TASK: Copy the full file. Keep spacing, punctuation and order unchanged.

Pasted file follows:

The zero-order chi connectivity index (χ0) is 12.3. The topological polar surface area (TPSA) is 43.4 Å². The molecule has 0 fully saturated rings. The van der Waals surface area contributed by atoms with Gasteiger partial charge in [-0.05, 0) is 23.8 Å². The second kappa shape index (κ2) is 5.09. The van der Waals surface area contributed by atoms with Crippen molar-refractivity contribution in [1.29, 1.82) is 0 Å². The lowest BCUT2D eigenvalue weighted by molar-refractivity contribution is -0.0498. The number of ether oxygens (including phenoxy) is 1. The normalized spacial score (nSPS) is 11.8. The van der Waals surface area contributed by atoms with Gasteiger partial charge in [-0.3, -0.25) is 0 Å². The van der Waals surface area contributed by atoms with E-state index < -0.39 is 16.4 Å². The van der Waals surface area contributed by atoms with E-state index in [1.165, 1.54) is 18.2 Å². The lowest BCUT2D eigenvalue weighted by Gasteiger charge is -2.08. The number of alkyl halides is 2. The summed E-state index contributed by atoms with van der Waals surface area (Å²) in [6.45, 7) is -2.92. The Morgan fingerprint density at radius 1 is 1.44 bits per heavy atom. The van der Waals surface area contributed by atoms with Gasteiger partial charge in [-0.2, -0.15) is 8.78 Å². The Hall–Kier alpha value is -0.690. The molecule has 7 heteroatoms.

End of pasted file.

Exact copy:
The zero-order chi connectivity index (χ0) is 12.3. The topological polar surface area (TPSA) is 43.4 Å². The molecule has 0 fully saturated rings. The van der Waals surface area contributed by atoms with Gasteiger partial charge in [-0.05, 0) is 23.8 Å². The second kappa shape index (κ2) is 5.09. The van der Waals surface area contributed by atoms with Crippen molar-refractivity contribution in [1.29, 1.82) is 0 Å². The lowest BCUT2D eigenvalue weighted by molar-refractivity contribution is -0.0498. The number of ether oxygens (including phenoxy) is 1. The normalized spacial score (nSPS) is 11.8. The van der Waals surface area contributed by atoms with Gasteiger partial charge in [-0.3, -0.25) is 0 Å². The van der Waals surface area contributed by atoms with E-state index < -0.39 is 16.4 Å². The van der Waals surface area contributed by atoms with E-state index in [1.165, 1.54) is 18.2 Å². The lowest BCUT2D eigenvalue weighted by Gasteiger charge is -2.08. The number of alkyl halides is 2. The summed E-state index contributed by atoms with van der Waals surface area (Å²) in [6.45, 7) is -2.92. The Morgan fingerprint density at radius 1 is 1.44 bits per heavy atom. The van der Waals surface area contributed by atoms with Gasteiger partial charge in [-0.2, -0.15) is 8.78 Å². The Hall–Kier alpha value is -0.690. The molecule has 7 heteroatoms.